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Thursday, 10 March 2016 11:51

The Olympics: Are They In Trouble?

By | Sports

I don't know if you’ve been following the scuttlebutt of what's going on with the upcoming Summer Olympics in Rio de Janeiro, Brazil. With about 6 months until the opening of the 2016 Summer Olympics, there are many problems that show no signs of resolution. I have used as a reference some information from an article written by Emmett Knowlton, a writer for the Business Insider. Knowlton also researched some of his information through Will Connors of The Wall Street Journal. 

 

There is a big political problem in Brazil, one of which is financing and constructing a subway that extends about 10 miles from the Capital of Brasilia. The hope is to have it ready by the opening ceremony. The cost is approximately $247 million U.S. dollars.  Rio’s biggest impediment is that there are the distractions of corruption scandals, and the ongoing impeachment proceedings against Brazil’s President Dilma Rousseff. Mind you, this subway is expected to carry some 300,000 people daily from the capital to Olympic Park. This subway is supposed to be finished by July 1. Note that the games begin on August 5, and this extension of the current subway system isn't ready by then, there is no plan B. 

 

Then there are the mosquito-borne diseases - multiple illnesses are spreading faster than the effort to combat them. As of December 2015, a record number cases, 1.58 million people have come down with dengue fever (a common tropical viral disease with symptoms of high fever, headaches, pain behind the eyes, muscle pain, fatigue, nausea, vomiting, skin rash, and mild nose and gum bleeding), and Chikungunya (a virus with symptoms that might include: fever, joint pain, headache, muscle pain, swelling in the joints, or rash) is spreading as well.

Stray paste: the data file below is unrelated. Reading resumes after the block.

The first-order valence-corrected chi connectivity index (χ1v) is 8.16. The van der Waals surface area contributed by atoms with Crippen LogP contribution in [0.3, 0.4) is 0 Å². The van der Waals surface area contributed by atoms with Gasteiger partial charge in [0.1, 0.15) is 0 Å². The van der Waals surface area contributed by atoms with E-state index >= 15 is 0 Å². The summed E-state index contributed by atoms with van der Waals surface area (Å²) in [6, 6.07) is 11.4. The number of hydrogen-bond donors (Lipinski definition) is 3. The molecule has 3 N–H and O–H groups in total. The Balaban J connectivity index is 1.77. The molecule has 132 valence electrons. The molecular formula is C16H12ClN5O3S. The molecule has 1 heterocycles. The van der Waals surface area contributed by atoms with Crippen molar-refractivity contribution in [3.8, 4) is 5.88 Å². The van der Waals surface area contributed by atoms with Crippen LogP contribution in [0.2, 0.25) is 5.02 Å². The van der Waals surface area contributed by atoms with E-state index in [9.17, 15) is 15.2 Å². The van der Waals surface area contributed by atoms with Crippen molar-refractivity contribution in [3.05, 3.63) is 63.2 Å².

Most worrisome is the recent rapid-spreading and relatively new virus of Zika. Zika, was a little known disease, even though its been around for about 60 years, and now it is spreading quickly in the Rio de Janerio area. Zika can cause birth defects while mom is pregnant, and more research has discovered that the disease can be sexually transmitted. 

   

In other recent Olympics there have been budgetary issues.  Obviously, this one is not any different - but to compound Brazil's Olympic budgetary problems, there is a national economic crisis. The monies for the infrastructure costs rose to more than $5.9 billion U.S. dollars. This price tag is 25 percent higher than the original plan.

 

Also, the poverty level of Brazil is off the charts. According to 2011 statistics, fully 21.4 percent of the population is considered to be "below" the poverty level, with 4.2 percent considered below the "extreme" poverty line. This rate of poverty is in part attributed to the country's economic inequality. In response to the overall economic situation, the Opening and Closing Ceremonies are expected to be less lavish than those of London and Beijing Summer Olympics. Rio de Janiero said it would slash expenses by 30 percent, with cutbacks in high-end cuisine for VIPs and a reduction in the number of trained volunteers who would assist visitors. In certain sites they will use temporary tents, in place of durable structures.